Until it does, investors looking to eliminate tobacco from their retirement portfolios will have to choose either one of the Shari’ah funds, which also exclude companies that generate revenue from alcohol, gambling, pornography and weapons, or be satisfied with finding a fund that only holds a low percentage of its portfolio in BAT. However, investors should also, where possible, make enquiries about tobacco-free alternatives from their financial advisors and/or pension fund trustees.

03 Feb

Sustainable investment options for your Tax Free Savings

South Africans have until the end of February to make their first annual contribution of R30,000 as part of a R500,000 lifetime contribution limit to a Tax Free Savings Account (TFSA) scheme. Savetaxfree.co.za has a useful directory of tax-free investments. Unfortunately, as can be seen from AfricaSRI’s list of funds, there are very few focussed sustainable investment funds available in South Africa for individual or retail investors. Several of the providers of TFSAs are signatories to the Principles for Responsible Investment and the Code for Responsible Investing in South Africa, which means that they should theoretically be integrating sustainability factors, such as environmental, social and governance issues, into their investment decisions. However, it is still difficult to dissect the marketing material and determine which providers are actually taking steps towards implementing their responsible investment commitments.

Shari’ah funds

One option is to invest in one of the growing number of Islamic finance or Shari’ah funds. As the CFA notes, Islamic finance shares characteristics with SRI in terms of its objectives and methods. Shari’ah funds use negative screening to exclude from their portfolios companies that generate income from sales of alcohol, pornography, gambling, weapons or pork products. There are several Shari’ah funds available for TFSAs. These include the Element Islamic Balanced Funds, the Kagiso Islamic Balanced and Islamic Equity funds, Old Mutual Albaraka Balanced and Albaraka Equity funds, and the various Oasis funds.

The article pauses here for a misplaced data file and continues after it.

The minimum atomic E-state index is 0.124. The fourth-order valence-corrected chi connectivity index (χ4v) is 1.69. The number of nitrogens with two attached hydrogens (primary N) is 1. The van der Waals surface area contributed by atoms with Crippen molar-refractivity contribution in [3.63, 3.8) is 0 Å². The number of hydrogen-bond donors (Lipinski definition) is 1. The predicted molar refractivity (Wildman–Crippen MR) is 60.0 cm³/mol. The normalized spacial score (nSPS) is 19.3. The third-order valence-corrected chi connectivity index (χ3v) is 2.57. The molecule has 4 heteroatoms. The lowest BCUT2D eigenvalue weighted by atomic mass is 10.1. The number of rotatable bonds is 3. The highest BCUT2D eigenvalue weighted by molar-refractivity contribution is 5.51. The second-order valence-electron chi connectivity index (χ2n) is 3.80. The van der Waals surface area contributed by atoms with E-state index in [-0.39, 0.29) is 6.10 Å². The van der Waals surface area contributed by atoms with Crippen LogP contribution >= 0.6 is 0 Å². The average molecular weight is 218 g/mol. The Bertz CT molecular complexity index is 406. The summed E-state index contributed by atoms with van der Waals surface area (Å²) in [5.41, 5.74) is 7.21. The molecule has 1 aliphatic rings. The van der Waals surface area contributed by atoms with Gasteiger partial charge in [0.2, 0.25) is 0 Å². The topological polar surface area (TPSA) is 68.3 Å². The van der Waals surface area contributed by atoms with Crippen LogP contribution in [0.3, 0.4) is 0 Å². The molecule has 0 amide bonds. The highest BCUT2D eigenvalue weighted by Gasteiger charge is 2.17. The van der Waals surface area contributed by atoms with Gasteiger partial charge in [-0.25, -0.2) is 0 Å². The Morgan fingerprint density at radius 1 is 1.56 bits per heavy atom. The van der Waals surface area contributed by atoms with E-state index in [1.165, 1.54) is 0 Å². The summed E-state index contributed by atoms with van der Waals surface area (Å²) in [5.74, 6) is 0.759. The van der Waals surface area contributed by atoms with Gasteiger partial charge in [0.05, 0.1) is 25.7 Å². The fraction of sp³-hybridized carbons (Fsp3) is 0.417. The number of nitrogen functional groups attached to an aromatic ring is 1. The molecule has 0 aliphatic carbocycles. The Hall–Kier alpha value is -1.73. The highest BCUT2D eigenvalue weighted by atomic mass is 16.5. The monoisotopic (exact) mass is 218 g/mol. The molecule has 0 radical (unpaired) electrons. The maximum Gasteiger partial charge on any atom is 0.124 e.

Exchange Traded Funds

For those interested in low-fee Exchange Traded Funds (ETFs), there are two SRI options available via platforms such as EasyEquities. These are Nedbank’s Bettabeta Green ETF (BGREEN) and Newfunds Shari’ah Top40 ETF (NFSH40). The Newfunds Shari’ah Top40 ETF tracks the FTSE/JSE Shari’ah Top 40 index of the 40 largest and most liquid Shari’ah-compliant firms. The BGREEN ETF tracks the Nedbank Green Index, which is calculated on liquidity and, drawing on data from the Carbon Disclosure Project (CDP), environmental criteria. Eligible companies from the JSE Top 100 are determined from their CDP’s disclosure scores, while companies with better CDP performance (evidence of actions contributing to climate change mitigations, adaptation and transparency) are given higher weightings. The BGREEN ETF initially outperformed the All-Share Index and the JSE Top 40, but recent performance has lagged.

New SRI indices?

Unfortunately, for those looking for international exposure, only five DB x-trackers ETFs are available and none of these are based on ESG screens. In 2015, Old Mutual launched two ESG index funds, one based on the MSCI World ESG Index, the other on the MSCI Emerging Markets ESG Index. These are only available to institutional investors. UBS Global Asset Management recently found that ETFs tracking SRI indices outperformed the parent indices over the past five years. Hopefully in coming years South Africans will also be able to add SRI-based ETFs to their TFSAs.